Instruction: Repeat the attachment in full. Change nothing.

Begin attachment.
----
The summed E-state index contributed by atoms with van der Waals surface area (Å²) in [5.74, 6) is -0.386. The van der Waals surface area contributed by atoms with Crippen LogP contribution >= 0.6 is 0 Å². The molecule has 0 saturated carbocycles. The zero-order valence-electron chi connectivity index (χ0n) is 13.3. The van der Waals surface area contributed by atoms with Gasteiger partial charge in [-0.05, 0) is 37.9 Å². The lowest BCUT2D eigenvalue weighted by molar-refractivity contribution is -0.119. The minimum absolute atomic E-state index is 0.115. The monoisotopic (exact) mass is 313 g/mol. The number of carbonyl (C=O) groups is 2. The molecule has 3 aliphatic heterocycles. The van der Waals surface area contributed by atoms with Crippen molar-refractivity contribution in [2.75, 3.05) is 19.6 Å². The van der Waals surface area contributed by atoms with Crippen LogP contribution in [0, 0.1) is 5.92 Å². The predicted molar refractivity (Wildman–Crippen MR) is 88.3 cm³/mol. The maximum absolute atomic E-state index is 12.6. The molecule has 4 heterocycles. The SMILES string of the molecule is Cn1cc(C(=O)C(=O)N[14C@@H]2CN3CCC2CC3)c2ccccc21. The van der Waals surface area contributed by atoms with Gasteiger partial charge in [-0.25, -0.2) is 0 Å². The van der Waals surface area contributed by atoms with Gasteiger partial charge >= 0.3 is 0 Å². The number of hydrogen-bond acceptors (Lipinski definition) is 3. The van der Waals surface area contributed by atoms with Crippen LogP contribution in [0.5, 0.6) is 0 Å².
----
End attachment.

The summed E-state index contributed by atoms with van der Waals surface area (Å²) in [5.74, 6) is -0.386. The van der Waals surface area contributed by atoms with Crippen LogP contribution >= 0.6 is 0 Å². The molecule has 0 saturated carbocycles. The zero-order valence-electron chi connectivity index (χ0n) is 13.3. The van der Waals surface area contributed by atoms with Gasteiger partial charge in [-0.05, 0) is 37.9 Å². The lowest BCUT2D eigenvalue weighted by molar-refractivity contribution is -0.119. The minimum absolute atomic E-state index is 0.115. The monoisotopic (exact) mass is 313 g/mol. The number of carbonyl (C=O) groups is 2. The molecule has 3 aliphatic heterocycles. The van der Waals surface area contributed by atoms with Crippen molar-refractivity contribution in [2.75, 3.05) is 19.6 Å². The van der Waals surface area contributed by atoms with Crippen LogP contribution in [0, 0.1) is 5.92 Å². The predicted molar refractivity (Wildman–Crippen MR) is 88.3 cm³/mol. The maximum absolute atomic E-state index is 12.6. The molecule has 4 heterocycles. The SMILES string of the molecule is Cn1cc(C(=O)C(=O)N[14C@@H]2CN3CCC2CC3)c2ccccc21. The van der Waals surface area contributed by atoms with Gasteiger partial charge in [-0.25, -0.2) is 0 Å². The van der Waals surface area contributed by atoms with Gasteiger partial charge >= 0.3 is 0 Å². The number of hydrogen-bond acceptors (Lipinski definition) is 3. The van der Waals surface area contributed by atoms with Crippen LogP contribution in [0.5, 0.6) is 0 Å².